It has long been accepted that Commission lawyer Arlen Specter, a man with no medical or ballistics training, was the “father” of the SBT. But hoping to lend it some legitimacy, Reitzes claims that it was actually JFK's pathologist Dr. Humes “who first voiced the possibility that JFK and Governor Connally had been struck by the same bullet.” Let's be very clear about this: The SBT holds that a bullet (dubbed Commission Exhibit 399) entered JFK’s back heading downwards and leftwards. Hitting no bony structures it exited his body from an anatomically higher position, just below the Adam’s apple, then somehow struck Connally under his right armpit. It sailed along Connally’s fifth rib, smashing four inches of it, before exiting his chest below the right nipple and pulverizing the radius of his right wrist. It then entered his left thigh just above the knee, depositing a fragment on the femur, before miraculously popping back out to be found in near-pristine condition on an unattended stretcher in Parkland Hospital. That is the SBT and, despite the impression Reitzes attempts to convey, Humes neither suggested nor endorsed it.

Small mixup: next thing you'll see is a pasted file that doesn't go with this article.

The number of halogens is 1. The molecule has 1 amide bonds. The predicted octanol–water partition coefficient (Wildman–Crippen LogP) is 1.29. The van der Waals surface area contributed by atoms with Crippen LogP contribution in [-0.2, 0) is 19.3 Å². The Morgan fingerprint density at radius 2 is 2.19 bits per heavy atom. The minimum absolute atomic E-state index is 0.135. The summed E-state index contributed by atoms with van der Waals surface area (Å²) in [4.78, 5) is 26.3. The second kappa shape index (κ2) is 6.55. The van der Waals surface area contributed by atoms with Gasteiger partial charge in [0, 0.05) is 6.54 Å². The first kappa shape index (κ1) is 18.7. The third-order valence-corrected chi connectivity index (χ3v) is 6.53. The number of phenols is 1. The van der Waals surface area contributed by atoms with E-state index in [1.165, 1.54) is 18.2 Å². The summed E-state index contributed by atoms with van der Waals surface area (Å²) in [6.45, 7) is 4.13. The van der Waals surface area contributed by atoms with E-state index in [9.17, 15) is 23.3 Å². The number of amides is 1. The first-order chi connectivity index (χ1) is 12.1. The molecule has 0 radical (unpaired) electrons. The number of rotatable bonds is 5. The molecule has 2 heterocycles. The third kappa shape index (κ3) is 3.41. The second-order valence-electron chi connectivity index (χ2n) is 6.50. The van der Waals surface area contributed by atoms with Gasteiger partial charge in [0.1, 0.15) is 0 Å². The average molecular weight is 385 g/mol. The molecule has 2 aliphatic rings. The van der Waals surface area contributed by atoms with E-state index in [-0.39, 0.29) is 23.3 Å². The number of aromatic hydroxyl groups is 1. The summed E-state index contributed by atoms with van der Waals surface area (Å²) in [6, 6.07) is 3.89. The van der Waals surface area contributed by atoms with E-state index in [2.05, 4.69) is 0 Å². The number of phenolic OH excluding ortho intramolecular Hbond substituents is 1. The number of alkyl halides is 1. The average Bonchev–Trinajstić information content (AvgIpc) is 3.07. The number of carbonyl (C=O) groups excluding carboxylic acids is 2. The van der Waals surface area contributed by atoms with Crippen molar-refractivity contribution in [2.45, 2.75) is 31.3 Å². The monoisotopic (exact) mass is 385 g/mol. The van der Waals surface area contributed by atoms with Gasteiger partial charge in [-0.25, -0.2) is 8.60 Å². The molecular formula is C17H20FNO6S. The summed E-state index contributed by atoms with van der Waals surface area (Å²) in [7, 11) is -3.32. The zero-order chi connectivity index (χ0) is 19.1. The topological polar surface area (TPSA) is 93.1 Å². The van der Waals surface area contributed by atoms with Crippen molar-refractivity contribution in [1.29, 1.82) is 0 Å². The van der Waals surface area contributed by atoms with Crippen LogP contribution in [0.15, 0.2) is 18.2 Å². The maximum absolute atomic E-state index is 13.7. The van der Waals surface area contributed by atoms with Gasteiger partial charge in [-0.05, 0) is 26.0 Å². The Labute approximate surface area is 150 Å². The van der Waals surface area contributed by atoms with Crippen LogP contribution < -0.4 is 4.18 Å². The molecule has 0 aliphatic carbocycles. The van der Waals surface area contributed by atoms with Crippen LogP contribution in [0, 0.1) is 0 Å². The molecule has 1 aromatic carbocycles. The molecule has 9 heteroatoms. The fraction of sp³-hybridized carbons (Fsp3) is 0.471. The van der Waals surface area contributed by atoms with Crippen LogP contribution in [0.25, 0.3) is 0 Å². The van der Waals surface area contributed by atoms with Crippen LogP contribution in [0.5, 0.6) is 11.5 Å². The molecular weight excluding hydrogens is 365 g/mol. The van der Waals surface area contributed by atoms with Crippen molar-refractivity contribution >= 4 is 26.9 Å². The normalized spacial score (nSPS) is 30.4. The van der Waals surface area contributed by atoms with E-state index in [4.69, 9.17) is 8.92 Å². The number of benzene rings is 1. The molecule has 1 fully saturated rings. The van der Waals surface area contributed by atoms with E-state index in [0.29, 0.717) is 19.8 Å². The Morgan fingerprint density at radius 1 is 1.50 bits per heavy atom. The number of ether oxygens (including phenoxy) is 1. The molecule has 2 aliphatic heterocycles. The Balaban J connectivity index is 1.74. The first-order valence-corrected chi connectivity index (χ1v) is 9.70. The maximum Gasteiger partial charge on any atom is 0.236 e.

At Specter's prompting, Humes did raise the “possibility” that one bullet had passed through the torsos of both men. However, he considered it “extremely unlikely” that the same bullet had also caused the wounds to Connally's wrist and thigh. The report from Parkland Hospital noted that “small bits of metal were encountered at various levels throughout” Connally's wrist wound as well as in his thigh. Looking at CE399, Humes noted, “this missile is basically intact; its jacket appears to me to be intact, and I do not understand how it could possibly have left fragments in either of these locations.” He suggested that a separate bullet had been responsible for these two wounds. (2H375-76) Humes' colleague, Dr. Finck, concurred. Asked if CE399 could have “inflicted the wound on Governor Connally's right wrist” Finck said, “No; for the reason that there are too many fragments described in that wrist.” (Ibid, 382) Connally's wrist surgeon, Dr. Charles Gregory—who also did not believe the SBT—testified that the amount of debris carried into the wound suggested "that an iregular missile had passed through the wrist". (6H98) Dr. Gregory pointed to the two mangled fragments found on the floor of the limousine as being likely culprits. (5H127-28)